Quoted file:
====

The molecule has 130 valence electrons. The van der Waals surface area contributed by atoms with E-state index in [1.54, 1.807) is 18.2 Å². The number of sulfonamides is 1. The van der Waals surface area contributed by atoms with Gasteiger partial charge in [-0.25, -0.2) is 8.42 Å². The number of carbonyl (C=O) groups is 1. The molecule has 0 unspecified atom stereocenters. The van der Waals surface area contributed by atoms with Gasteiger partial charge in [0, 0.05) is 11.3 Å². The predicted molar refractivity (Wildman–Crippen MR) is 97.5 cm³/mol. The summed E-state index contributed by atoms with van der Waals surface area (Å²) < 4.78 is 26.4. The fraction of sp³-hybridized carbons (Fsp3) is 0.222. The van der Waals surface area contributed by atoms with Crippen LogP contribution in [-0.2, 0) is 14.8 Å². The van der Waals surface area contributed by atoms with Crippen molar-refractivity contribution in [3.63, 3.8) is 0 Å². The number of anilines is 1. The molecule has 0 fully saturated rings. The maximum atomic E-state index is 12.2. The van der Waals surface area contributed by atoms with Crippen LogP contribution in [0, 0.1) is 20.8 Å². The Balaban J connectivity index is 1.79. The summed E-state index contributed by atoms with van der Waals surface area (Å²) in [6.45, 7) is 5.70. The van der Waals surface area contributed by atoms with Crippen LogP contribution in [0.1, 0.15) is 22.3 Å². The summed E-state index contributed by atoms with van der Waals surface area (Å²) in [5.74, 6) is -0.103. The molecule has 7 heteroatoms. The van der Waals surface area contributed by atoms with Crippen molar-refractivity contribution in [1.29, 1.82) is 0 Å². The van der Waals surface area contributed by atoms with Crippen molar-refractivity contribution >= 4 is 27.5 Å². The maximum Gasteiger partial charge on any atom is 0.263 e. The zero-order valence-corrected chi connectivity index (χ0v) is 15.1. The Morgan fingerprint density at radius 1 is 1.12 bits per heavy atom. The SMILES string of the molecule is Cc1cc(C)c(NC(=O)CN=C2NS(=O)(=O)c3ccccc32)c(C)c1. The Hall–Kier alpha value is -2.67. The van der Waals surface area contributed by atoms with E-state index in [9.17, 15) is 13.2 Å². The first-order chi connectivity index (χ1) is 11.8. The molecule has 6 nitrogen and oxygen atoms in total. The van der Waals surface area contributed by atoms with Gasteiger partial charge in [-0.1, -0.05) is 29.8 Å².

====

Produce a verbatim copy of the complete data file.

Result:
The molecule has 130 valence electrons. The van der Waals surface area contributed by atoms with E-state index in [1.54, 1.807) is 18.2 Å². The number of sulfonamides is 1. The van der Waals surface area contributed by atoms with Gasteiger partial charge in [-0.25, -0.2) is 8.42 Å². The number of carbonyl (C=O) groups is 1. The molecule has 0 unspecified atom stereocenters. The van der Waals surface area contributed by atoms with Gasteiger partial charge in [0, 0.05) is 11.3 Å². The predicted molar refractivity (Wildman–Crippen MR) is 97.5 cm³/mol. The summed E-state index contributed by atoms with van der Waals surface area (Å²) < 4.78 is 26.4. The fraction of sp³-hybridized carbons (Fsp3) is 0.222. The van der Waals surface area contributed by atoms with Crippen LogP contribution in [-0.2, 0) is 14.8 Å². The van der Waals surface area contributed by atoms with Crippen molar-refractivity contribution in [3.63, 3.8) is 0 Å². The number of anilines is 1. The molecule has 0 fully saturated rings. The maximum atomic E-state index is 12.2. The van der Waals surface area contributed by atoms with Crippen LogP contribution in [0, 0.1) is 20.8 Å². The Balaban J connectivity index is 1.79. The summed E-state index contributed by atoms with van der Waals surface area (Å²) in [6.45, 7) is 5.70. The van der Waals surface area contributed by atoms with Crippen LogP contribution in [0.1, 0.15) is 22.3 Å². The summed E-state index contributed by atoms with van der Waals surface area (Å²) in [5.74, 6) is -0.103. The molecule has 7 heteroatoms. The van der Waals surface area contributed by atoms with Crippen molar-refractivity contribution in [1.29, 1.82) is 0 Å². The van der Waals surface area contributed by atoms with Crippen molar-refractivity contribution >= 4 is 27.5 Å². The maximum Gasteiger partial charge on any atom is 0.263 e. The zero-order valence-corrected chi connectivity index (χ0v) is 15.1. The Morgan fingerprint density at radius 1 is 1.12 bits per heavy atom. The SMILES string of the molecule is Cc1cc(C)c(NC(=O)CN=C2NS(=O)(=O)c3ccccc32)c(C)c1. The Hall–Kier alpha value is -2.67. The van der Waals surface area contributed by atoms with E-state index in [9.17, 15) is 13.2 Å². The first-order chi connectivity index (χ1) is 11.8. The molecule has 6 nitrogen and oxygen atoms in total. The van der Waals surface area contributed by atoms with Gasteiger partial charge in [-0.1, -0.05) is 29.8 Å².